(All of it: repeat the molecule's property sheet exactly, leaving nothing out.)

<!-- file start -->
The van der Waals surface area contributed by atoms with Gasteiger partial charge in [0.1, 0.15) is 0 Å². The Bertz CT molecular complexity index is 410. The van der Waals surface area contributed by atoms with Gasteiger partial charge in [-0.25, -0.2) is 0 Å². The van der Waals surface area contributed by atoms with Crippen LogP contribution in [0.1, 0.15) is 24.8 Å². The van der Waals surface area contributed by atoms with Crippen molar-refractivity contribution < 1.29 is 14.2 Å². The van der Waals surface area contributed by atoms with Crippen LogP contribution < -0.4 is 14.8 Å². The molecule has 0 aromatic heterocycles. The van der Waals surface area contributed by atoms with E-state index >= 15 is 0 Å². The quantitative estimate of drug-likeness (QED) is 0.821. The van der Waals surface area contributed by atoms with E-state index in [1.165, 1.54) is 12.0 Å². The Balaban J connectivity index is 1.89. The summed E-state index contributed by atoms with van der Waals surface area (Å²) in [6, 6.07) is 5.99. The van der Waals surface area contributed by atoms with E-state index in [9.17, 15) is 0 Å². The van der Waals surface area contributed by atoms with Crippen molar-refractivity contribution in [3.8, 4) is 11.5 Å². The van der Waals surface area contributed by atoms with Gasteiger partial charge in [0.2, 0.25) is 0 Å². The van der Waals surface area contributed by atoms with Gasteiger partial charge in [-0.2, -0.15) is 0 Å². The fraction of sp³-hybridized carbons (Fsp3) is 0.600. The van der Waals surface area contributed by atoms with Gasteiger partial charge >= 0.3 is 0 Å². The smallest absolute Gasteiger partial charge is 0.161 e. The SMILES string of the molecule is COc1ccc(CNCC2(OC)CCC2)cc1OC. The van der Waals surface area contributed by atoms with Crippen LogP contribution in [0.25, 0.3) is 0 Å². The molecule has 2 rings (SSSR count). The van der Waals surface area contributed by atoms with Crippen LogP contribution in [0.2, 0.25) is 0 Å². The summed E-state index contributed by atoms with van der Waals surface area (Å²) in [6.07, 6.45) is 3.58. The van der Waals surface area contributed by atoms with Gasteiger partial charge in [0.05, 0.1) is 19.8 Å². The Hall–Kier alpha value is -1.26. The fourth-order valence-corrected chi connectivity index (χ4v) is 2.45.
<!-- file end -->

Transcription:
The van der Waals surface area contributed by atoms with Gasteiger partial charge in [0.1, 0.15) is 0 Å². The Bertz CT molecular complexity index is 410. The van der Waals surface area contributed by atoms with Gasteiger partial charge in [-0.25, -0.2) is 0 Å². The van der Waals surface area contributed by atoms with Crippen LogP contribution in [0.1, 0.15) is 24.8 Å². The van der Waals surface area contributed by atoms with Crippen molar-refractivity contribution < 1.29 is 14.2 Å². The van der Waals surface area contributed by atoms with Crippen LogP contribution < -0.4 is 14.8 Å². The molecule has 0 aromatic heterocycles. The van der Waals surface area contributed by atoms with E-state index >= 15 is 0 Å². The quantitative estimate of drug-likeness (QED) is 0.821. The van der Waals surface area contributed by atoms with E-state index in [1.165, 1.54) is 12.0 Å². The Balaban J connectivity index is 1.89. The summed E-state index contributed by atoms with van der Waals surface area (Å²) in [6, 6.07) is 5.99. The van der Waals surface area contributed by atoms with E-state index in [9.17, 15) is 0 Å². The van der Waals surface area contributed by atoms with Crippen molar-refractivity contribution in [3.8, 4) is 11.5 Å². The van der Waals surface area contributed by atoms with Gasteiger partial charge in [0.2, 0.25) is 0 Å². The van der Waals surface area contributed by atoms with Gasteiger partial charge in [-0.2, -0.15) is 0 Å². The fraction of sp³-hybridized carbons (Fsp3) is 0.600. The van der Waals surface area contributed by atoms with Gasteiger partial charge >= 0.3 is 0 Å². The smallest absolute Gasteiger partial charge is 0.161 e. The SMILES string of the molecule is COc1ccc(CNCC2(OC)CCC2)cc1OC. The van der Waals surface area contributed by atoms with Crippen LogP contribution in [0.25, 0.3) is 0 Å². The molecule has 2 rings (SSSR count). The van der Waals surface area contributed by atoms with Crippen LogP contribution in [0.2, 0.25) is 0 Å². The summed E-state index contributed by atoms with van der Waals surface area (Å²) in [6.07, 6.45) is 3.58. The van der Waals surface area contributed by atoms with Gasteiger partial charge in [0.05, 0.1) is 19.8 Å². The Hall–Kier alpha value is -1.26. The fourth-order valence-corrected chi connectivity index (χ4v) is 2.45.